support, and the latest in cell-stabilizing medications; and
washout protocol. Students practiced calculating and drawing
medications, airway placement, assembling the ice bath and
squid systems, placing a peripheral IV, and setting up the
perfusion system for remote washouts.

Special thanks go to Paula Lemler, for the extraordinary
effort she put into organizing this training session. The
lack of logistical complaints was unprecedented, and we all
appreciated her hard work. Thanks, Paula!

The next training class is being scheduled for March 2004,
and will be both longer and more comprehensive than this one.
Anyone interested in attending the March class should contact
Tanya Jones ) about being added to the
mailing list. [TJ]



Paula Lemler's role in organizing the training session
additionally included conducting tours at Alcor's facility
and otherwise interfacing with the attendees. Among these
were a delegation sent at the behest of a wealthy member to
evaluate Alcor's medical procedures and computer system.
According to Alcor CEO Dr. Jerry Lemler, a formal proposal
will be submitted for improving our information technology.
More information should be available at a later date. [MP]


                  Standby Appears Imminent

Six months ago an Alcor member with a terminal illness
relocated from Utah to a Scottsdale hospice to be near
Alcor's facility should the need arise. Recently his medical
condition worsened and he is now under 24-hour attendance by
hospice personnel. A standby and cryopreservation may occur
any day now. [MP] 


                    Facility Renovation

Sledgehammers abound as facility renovations have begun to
give us an expanded operating room, new lab space, and a
larger patient care bay. For more than a week, contractors
have been moving equipment, tearing out walls and building
new ones, and redoing the electrical wiring and ducting to
accommodate our new anticipated load. Currently, renovations
are proceeding nicely, and at a pace that places us ten days
ahead of schedule.

Once the renovations are complete, we'll have space to
perform simultaneous suspensions, something which has been
lacking up to now. The new patient care bay will also have
significantly more room for dewars, accommodating around 150

While we're already looking forward to the end of dust and
debris, the end result should very much be worth it. [TJ]


                       Media Attention

Cryonics often gets an unsympathetic workup in the media,
something we have to expect for a number of reasons. (1)It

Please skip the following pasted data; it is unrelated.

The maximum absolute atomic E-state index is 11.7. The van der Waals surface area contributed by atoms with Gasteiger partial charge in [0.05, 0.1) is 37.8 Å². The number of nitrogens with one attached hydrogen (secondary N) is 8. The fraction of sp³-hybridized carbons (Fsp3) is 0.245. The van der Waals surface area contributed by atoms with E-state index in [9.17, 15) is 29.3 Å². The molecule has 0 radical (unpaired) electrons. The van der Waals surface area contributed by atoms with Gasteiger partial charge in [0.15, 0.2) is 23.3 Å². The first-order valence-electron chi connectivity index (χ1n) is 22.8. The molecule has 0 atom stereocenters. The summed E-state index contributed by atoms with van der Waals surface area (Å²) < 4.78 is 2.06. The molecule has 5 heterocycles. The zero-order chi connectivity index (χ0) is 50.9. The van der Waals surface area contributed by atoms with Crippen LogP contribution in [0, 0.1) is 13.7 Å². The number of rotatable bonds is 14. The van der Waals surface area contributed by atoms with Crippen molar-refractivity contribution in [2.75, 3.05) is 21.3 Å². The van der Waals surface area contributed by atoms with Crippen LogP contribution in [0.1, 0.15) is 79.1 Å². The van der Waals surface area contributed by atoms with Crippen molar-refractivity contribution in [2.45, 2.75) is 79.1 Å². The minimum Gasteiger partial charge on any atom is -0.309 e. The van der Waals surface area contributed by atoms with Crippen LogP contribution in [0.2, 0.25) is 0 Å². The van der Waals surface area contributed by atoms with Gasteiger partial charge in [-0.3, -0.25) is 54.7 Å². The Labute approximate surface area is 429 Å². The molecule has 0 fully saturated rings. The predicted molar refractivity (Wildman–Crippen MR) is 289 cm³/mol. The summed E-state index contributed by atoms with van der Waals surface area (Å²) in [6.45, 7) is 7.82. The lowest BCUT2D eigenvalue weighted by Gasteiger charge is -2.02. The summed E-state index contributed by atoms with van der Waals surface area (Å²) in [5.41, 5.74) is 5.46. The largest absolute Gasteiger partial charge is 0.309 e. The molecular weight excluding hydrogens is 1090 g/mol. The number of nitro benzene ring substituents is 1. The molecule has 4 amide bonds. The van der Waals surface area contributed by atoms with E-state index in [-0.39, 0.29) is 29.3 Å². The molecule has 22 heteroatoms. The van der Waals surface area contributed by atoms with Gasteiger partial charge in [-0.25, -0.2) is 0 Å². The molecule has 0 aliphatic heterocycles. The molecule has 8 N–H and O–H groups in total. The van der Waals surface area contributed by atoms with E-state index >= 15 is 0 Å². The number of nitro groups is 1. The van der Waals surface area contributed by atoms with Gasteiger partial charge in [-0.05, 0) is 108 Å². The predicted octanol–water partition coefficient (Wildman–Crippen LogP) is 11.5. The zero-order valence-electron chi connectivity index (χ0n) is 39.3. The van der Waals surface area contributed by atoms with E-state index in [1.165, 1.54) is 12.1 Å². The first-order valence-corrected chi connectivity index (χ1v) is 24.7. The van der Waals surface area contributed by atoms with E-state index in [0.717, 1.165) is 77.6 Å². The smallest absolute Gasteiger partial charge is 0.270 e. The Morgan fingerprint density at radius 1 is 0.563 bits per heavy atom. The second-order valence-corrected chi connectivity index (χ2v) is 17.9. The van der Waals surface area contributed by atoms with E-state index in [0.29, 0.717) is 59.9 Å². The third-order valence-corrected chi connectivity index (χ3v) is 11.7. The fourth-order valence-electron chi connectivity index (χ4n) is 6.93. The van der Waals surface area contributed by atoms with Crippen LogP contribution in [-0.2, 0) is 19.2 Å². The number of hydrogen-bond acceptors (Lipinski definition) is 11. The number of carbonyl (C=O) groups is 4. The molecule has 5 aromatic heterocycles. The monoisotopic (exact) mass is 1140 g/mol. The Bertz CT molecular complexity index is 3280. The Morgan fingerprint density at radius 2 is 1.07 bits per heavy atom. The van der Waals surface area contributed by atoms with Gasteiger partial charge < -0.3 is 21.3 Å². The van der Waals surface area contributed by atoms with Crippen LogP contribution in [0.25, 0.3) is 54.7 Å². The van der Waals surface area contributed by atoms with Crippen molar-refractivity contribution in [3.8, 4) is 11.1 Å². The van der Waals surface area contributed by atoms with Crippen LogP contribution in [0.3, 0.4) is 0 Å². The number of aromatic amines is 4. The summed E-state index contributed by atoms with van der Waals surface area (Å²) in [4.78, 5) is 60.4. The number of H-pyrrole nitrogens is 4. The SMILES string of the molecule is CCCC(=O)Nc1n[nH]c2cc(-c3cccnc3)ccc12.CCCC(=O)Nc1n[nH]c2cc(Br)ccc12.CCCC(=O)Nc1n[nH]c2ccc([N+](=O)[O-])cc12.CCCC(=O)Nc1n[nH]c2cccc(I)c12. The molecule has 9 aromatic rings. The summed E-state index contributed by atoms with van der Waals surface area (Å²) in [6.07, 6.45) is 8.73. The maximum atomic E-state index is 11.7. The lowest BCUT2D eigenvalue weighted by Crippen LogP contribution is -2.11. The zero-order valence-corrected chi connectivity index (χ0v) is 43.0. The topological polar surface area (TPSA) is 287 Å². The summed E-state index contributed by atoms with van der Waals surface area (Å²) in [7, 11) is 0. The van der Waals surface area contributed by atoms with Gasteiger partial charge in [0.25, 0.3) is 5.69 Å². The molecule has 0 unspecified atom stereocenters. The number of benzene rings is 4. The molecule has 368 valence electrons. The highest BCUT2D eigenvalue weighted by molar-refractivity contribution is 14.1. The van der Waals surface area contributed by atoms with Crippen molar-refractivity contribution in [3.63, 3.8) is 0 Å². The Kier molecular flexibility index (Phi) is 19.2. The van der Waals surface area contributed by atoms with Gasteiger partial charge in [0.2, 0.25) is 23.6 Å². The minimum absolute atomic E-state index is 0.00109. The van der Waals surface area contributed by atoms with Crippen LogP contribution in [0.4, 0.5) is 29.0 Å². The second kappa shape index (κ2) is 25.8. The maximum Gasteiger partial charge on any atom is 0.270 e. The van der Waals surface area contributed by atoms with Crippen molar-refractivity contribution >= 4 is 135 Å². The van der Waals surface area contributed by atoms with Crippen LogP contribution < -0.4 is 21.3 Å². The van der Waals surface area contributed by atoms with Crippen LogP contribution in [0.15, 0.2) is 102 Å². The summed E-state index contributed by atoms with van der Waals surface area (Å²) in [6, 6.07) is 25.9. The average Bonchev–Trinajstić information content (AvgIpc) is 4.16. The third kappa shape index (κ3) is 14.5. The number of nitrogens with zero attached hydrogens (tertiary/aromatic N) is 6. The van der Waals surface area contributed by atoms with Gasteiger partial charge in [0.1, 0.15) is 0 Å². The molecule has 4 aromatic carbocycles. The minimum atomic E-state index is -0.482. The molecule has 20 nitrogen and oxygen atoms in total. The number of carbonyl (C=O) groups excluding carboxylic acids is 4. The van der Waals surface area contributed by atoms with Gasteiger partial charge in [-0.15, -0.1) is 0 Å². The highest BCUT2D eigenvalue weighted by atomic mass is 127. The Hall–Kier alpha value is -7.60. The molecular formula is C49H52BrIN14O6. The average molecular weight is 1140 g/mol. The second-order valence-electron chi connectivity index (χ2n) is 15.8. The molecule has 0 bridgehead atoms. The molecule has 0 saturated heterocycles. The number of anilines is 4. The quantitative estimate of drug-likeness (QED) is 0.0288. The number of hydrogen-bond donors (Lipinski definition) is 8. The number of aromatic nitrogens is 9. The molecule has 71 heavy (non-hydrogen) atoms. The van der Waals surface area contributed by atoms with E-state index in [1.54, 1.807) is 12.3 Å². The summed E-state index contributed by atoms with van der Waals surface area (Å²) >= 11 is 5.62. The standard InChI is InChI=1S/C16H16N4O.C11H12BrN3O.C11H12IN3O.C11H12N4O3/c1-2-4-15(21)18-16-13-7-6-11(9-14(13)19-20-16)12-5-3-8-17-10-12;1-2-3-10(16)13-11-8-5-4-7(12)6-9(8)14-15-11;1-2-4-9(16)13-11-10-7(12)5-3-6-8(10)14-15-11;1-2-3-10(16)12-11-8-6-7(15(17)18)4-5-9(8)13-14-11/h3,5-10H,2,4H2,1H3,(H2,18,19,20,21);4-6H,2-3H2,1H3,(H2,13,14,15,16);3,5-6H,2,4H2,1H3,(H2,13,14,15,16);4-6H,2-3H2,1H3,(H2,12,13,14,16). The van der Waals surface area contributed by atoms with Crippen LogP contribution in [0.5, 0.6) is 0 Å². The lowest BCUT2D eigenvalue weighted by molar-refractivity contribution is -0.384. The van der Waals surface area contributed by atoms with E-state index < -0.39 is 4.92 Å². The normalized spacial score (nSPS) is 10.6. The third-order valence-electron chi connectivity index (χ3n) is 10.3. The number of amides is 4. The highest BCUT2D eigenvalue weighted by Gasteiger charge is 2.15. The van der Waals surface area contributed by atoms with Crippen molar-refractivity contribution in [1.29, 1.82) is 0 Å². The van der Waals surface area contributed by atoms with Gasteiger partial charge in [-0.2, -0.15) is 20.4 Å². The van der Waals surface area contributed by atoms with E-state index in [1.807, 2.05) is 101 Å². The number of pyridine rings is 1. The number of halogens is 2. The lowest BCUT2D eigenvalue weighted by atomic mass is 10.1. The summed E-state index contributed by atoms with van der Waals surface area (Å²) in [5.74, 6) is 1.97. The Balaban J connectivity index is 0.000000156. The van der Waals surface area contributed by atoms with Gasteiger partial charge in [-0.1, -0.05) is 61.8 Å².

hasn't been shown to work. (2)It's about death and the
procedures are upsetting to many people. (3)It takes some
scientific sophistication to really understand, thus is
easily misunderstood. (4)The cryonics premise would have
explosive implications if true - we'd have to consider
burials and cremations homicides, for instance, and face the
prospect that many lives of loved ones were lost and are
still being lost unnecessarily. (5)As a consequence, people
will tend to be attracted by the perceived morbidity of
cryonics (the "Halloween" effect) but at the same time be
strongly resistant to taking it seriously at the personal
level. (6)Media people do their thing to make a living, which
means they will be tempted to present what they sense their
audience wants to believe rather than the most objective
assessment possible. (In this case it is also very likely
what the media people themselves want to believe, for the
reasons given.)

The above list is not exhaustive or definitive, but should
help us understand why cryonics often gets a public drubbing
(as well as why there are so few signups, relatively
speaking). Sometimes the reports are more favorable, though,
as in a recent article by Kerry Fehr-Snyder in the _Arizona
Republic_; see
This is not the first such article; others are
listed at Ralph Merkle's website,
http://www.merkle.com/cryo/#news. [MP]


                    Alcor Central Meetings

Alcor's final two meetings of the year will be held on
Saturday, November 8 and Saturday, December 13, both at 11am
MST (10am PST, noon CST, 1pm EST). Alcor meetings are now
held in the new conference room at the facility's location in
Scottsdale. [MP]


End of Alcor News bulletin #18 dated November 2nd, 2003.
          Distribution: 401 subscribers.